Officials recall sanitizer labeled as “edible alcohol”

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Officials recall sanitizer labeled as “edible alcohol”

UNITED STATES – The U.S. Food and Drug Administration (FDA) has recalled a hand sanitizer available in the Midwest United States after it was found to be incorrectly labeled as “edible alcohol.”

CorigoMeg, LLC is voluntarily recalling “all lots” of LeaFree Instant Hand Sanitizer-Aloe Vera, according to a press release from the FDA earlier this month.

“These products are being recalled being recalled because they are labeled as ‘edible alcohol’,” the FDA said. “Ingesting hand sanitizer, which is intended for topical use may result in alcohol toxicity.”

Symptoms of alcohol toxicity include: lack of coordination, slowed or slurred speech, drowsiness, or coma, which can be fatal. Younger children may experience a sharp decrease in blood sugar which may result in death, and pregnant women who ingest alcohol have experienced birth defects and developmental disabilities.

The U.S. Food and Drug Administration has recently recalled a hand sanitizer after it was found to be incorrectly labeled as “edible alcohol”. As of Sept. 16, the FDA has recalled 183 sanitizers across the country.

The FDA continues to maintain a growing list of recalled sanitizers due to the presence of dangerous chemicals, and misleading packaging. As of Sept. 16, the list contains 183 recalled sanitizers, most of which contain potential methanol or propanol contamination.

“Methanol, or wood alcohol, is a substance that can be toxic when absorbed through the skin or ingested and can be life-threatening when ingested,” the FDA said. “The agency is aware of adults and children ingesting hand sanitizer products contaminated with methanol that has led to recent adverse events including blindness, hospitalizations and death.”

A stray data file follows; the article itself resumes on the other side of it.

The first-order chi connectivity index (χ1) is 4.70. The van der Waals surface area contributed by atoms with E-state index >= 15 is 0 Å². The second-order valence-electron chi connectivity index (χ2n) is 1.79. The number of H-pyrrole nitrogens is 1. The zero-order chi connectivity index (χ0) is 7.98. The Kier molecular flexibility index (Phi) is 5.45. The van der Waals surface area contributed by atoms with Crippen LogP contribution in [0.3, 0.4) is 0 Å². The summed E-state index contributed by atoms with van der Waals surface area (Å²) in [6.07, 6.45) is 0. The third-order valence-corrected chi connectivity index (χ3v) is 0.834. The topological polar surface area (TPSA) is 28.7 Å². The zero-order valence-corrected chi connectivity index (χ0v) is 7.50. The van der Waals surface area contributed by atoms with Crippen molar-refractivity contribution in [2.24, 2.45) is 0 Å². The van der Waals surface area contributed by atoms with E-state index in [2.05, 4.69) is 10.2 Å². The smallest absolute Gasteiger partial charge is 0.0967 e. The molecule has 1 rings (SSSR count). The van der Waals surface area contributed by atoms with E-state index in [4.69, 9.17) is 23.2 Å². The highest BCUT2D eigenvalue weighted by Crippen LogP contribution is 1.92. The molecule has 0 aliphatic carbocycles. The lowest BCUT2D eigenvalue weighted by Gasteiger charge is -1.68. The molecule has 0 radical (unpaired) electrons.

Methanol is often used to create fuel and antifreeze. Since the agency began reporting on the contaminations in June, at least one death has been reported in association with tainted hand sanitizer.

Most reputable sanitizer companies use isopropyl or ethyl alcohol. SaniGo, a veteran-owned small business producing USA made sanitizer in Indianapolis, IN., formulated their industrial antiseptic hand rub in accordance with FDA regulations.

“It was very important to us to not cut corners when it comes to customer safety,” SaniGo Business Development Manager Jordan Mendenhall said. “We genuinely care about your family, that’s why our sanitizer is made is 75 percent isopropyl alcohol.”

Mendenhall added hand sanitizer is for external use only, and should never be ingested. The Centers for Disease Control and Prevention (CDC) website says from 2011-2015, U.S. Poison Control Centers received close to 85,000 calls concerning hand sanitizer exposure in children.

For more information about recalled sanitizer, and proper hand sanitizer use during the COVID-19 pandemic, visit the FDA and CDC websites.

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